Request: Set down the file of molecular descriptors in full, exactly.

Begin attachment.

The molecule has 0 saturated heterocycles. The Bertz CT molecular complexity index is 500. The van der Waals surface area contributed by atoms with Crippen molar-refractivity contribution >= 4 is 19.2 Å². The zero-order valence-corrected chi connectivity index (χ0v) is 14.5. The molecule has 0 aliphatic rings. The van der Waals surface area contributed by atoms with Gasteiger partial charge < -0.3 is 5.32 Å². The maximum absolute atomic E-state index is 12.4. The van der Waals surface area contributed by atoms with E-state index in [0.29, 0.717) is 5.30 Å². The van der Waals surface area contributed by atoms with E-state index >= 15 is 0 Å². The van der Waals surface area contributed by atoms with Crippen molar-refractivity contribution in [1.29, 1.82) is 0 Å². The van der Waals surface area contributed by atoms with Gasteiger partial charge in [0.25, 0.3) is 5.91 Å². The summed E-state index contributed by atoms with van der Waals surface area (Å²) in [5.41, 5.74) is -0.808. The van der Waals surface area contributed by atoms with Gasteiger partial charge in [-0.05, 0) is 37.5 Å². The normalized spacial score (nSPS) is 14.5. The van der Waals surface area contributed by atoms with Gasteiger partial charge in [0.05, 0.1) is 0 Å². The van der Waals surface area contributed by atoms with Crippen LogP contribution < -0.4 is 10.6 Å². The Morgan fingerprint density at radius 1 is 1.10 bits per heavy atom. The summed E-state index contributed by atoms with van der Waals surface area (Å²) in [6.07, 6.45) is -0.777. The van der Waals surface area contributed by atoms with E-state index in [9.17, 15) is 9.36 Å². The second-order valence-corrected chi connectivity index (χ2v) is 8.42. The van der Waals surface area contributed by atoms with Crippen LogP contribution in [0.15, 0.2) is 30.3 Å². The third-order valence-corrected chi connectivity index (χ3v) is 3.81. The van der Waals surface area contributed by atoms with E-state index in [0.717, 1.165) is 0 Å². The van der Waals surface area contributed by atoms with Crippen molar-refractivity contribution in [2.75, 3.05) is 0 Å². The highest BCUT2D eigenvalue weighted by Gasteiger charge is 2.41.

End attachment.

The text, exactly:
The molecule has 0 saturated heterocycles. The Bertz CT molecular complexity index is 500. The van der Waals surface area contributed by atoms with Crippen molar-refractivity contribution >= 4 is 19.2 Å². The zero-order valence-corrected chi connectivity index (χ0v) is 14.5. The molecule has 0 aliphatic rings. The van der Waals surface area contributed by atoms with Gasteiger partial charge < -0.3 is 5.32 Å². The maximum absolute atomic E-state index is 12.4. The van der Waals surface area contributed by atoms with E-state index in [0.29, 0.717) is 5.30 Å². The van der Waals surface area contributed by atoms with E-state index >= 15 is 0 Å². The van der Waals surface area contributed by atoms with Crippen molar-refractivity contribution in [1.29, 1.82) is 0 Å². The van der Waals surface area contributed by atoms with Gasteiger partial charge in [0.25, 0.3) is 5.91 Å². The summed E-state index contributed by atoms with van der Waals surface area (Å²) in [5.41, 5.74) is -0.808. The van der Waals surface area contributed by atoms with Gasteiger partial charge in [-0.05, 0) is 37.5 Å². The normalized spacial score (nSPS) is 14.5. The van der Waals surface area contributed by atoms with Gasteiger partial charge in [0.05, 0.1) is 0 Å². The van der Waals surface area contributed by atoms with Crippen LogP contribution < -0.4 is 10.6 Å². The Morgan fingerprint density at radius 1 is 1.10 bits per heavy atom. The summed E-state index contributed by atoms with van der Waals surface area (Å²) in [6.07, 6.45) is -0.777. The van der Waals surface area contributed by atoms with E-state index in [9.17, 15) is 9.36 Å². The second-order valence-corrected chi connectivity index (χ2v) is 8.42. The van der Waals surface area contributed by atoms with Crippen LogP contribution in [0.15, 0.2) is 30.3 Å². The third-order valence-corrected chi connectivity index (χ3v) is 3.81. The van der Waals surface area contributed by atoms with E-state index in [0.717, 1.165) is 0 Å². The van der Waals surface area contributed by atoms with Crippen molar-refractivity contribution in [2.75, 3.05) is 0 Å². The highest BCUT2D eigenvalue weighted by Gasteiger charge is 2.41.